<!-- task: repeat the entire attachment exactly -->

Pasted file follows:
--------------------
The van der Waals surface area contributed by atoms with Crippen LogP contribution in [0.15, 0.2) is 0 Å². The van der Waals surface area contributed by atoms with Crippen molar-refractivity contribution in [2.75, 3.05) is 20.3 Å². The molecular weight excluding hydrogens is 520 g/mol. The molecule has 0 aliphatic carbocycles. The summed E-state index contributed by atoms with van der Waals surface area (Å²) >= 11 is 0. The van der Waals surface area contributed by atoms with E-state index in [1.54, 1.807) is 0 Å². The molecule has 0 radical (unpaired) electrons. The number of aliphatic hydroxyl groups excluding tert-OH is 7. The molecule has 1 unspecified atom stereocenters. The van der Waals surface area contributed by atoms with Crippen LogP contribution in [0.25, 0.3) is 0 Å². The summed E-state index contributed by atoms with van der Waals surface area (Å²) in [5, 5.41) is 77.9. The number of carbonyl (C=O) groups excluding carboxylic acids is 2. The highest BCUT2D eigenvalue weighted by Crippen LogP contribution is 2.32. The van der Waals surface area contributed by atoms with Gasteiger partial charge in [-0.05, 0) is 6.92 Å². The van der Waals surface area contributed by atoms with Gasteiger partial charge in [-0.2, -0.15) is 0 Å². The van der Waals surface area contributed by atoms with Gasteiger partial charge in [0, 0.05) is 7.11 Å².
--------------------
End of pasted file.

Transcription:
The van der Waals surface area contributed by atoms with Crippen LogP contribution in [0.15, 0.2) is 0 Å². The van der Waals surface area contributed by atoms with Crippen molar-refractivity contribution in [2.75, 3.05) is 20.3 Å². The molecular weight excluding hydrogens is 520 g/mol. The molecule has 0 aliphatic carbocycles. The summed E-state index contributed by atoms with van der Waals surface area (Å²) >= 11 is 0. The van der Waals surface area contributed by atoms with E-state index in [1.54, 1.807) is 0 Å². The molecule has 0 radical (unpaired) electrons. The number of aliphatic hydroxyl groups excluding tert-OH is 7. The molecule has 1 unspecified atom stereocenters. The van der Waals surface area contributed by atoms with Crippen LogP contribution in [0.25, 0.3) is 0 Å². The summed E-state index contributed by atoms with van der Waals surface area (Å²) in [5, 5.41) is 77.9. The number of carbonyl (C=O) groups excluding carboxylic acids is 2. The highest BCUT2D eigenvalue weighted by Crippen LogP contribution is 2.32. The van der Waals surface area contributed by atoms with Gasteiger partial charge in [-0.05, 0) is 6.92 Å². The van der Waals surface area contributed by atoms with Gasteiger partial charge in [-0.2, -0.15) is 0 Å². The van der Waals surface area contributed by atoms with Gasteiger partial charge in [0, 0.05) is 7.11 Å².